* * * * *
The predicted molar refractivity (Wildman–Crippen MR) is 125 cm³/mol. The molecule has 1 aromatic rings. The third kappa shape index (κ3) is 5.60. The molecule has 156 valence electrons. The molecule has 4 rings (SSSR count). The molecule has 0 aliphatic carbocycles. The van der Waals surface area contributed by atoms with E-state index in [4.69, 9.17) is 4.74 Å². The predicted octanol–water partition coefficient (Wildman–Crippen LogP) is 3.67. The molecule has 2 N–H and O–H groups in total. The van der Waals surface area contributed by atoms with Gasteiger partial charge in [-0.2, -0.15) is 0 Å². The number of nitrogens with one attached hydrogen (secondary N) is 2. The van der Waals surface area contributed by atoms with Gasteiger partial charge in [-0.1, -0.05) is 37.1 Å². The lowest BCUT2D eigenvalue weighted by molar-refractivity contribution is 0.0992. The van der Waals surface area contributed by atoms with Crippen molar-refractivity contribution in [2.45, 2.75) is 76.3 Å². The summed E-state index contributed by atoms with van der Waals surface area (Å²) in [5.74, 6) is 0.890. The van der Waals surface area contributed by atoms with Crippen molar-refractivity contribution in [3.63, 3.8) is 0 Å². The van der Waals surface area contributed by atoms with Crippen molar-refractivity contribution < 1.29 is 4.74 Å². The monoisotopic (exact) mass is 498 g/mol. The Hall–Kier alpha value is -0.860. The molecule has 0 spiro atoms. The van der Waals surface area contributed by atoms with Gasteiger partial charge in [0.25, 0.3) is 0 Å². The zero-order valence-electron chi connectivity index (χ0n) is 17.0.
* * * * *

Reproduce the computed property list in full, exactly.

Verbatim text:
The predicted molar refractivity (Wildman–Crippen MR) is 125 cm³/mol. The molecule has 1 aromatic rings. The third kappa shape index (κ3) is 5.60. The molecule has 156 valence electrons. The molecule has 4 rings (SSSR count). The molecule has 0 aliphatic carbocycles. The van der Waals surface area contributed by atoms with E-state index in [4.69, 9.17) is 4.74 Å². The predicted octanol–water partition coefficient (Wildman–Crippen LogP) is 3.67. The molecule has 2 N–H and O–H groups in total. The van der Waals surface area contributed by atoms with Gasteiger partial charge in [-0.2, -0.15) is 0 Å². The number of nitrogens with one attached hydrogen (secondary N) is 2. The van der Waals surface area contributed by atoms with Gasteiger partial charge in [-0.1, -0.05) is 37.1 Å². The lowest BCUT2D eigenvalue weighted by molar-refractivity contribution is 0.0992. The van der Waals surface area contributed by atoms with Crippen molar-refractivity contribution in [2.45, 2.75) is 76.3 Å². The summed E-state index contributed by atoms with van der Waals surface area (Å²) in [5.74, 6) is 0.890. The van der Waals surface area contributed by atoms with Crippen molar-refractivity contribution in [3.63, 3.8) is 0 Å². The van der Waals surface area contributed by atoms with Crippen molar-refractivity contribution < 1.29 is 4.74 Å². The monoisotopic (exact) mass is 498 g/mol. The Hall–Kier alpha value is -0.860. The molecule has 0 spiro atoms. The van der Waals surface area contributed by atoms with Gasteiger partial charge in [0.25, 0.3) is 0 Å². The zero-order valence-electron chi connectivity index (χ0n) is 17.0.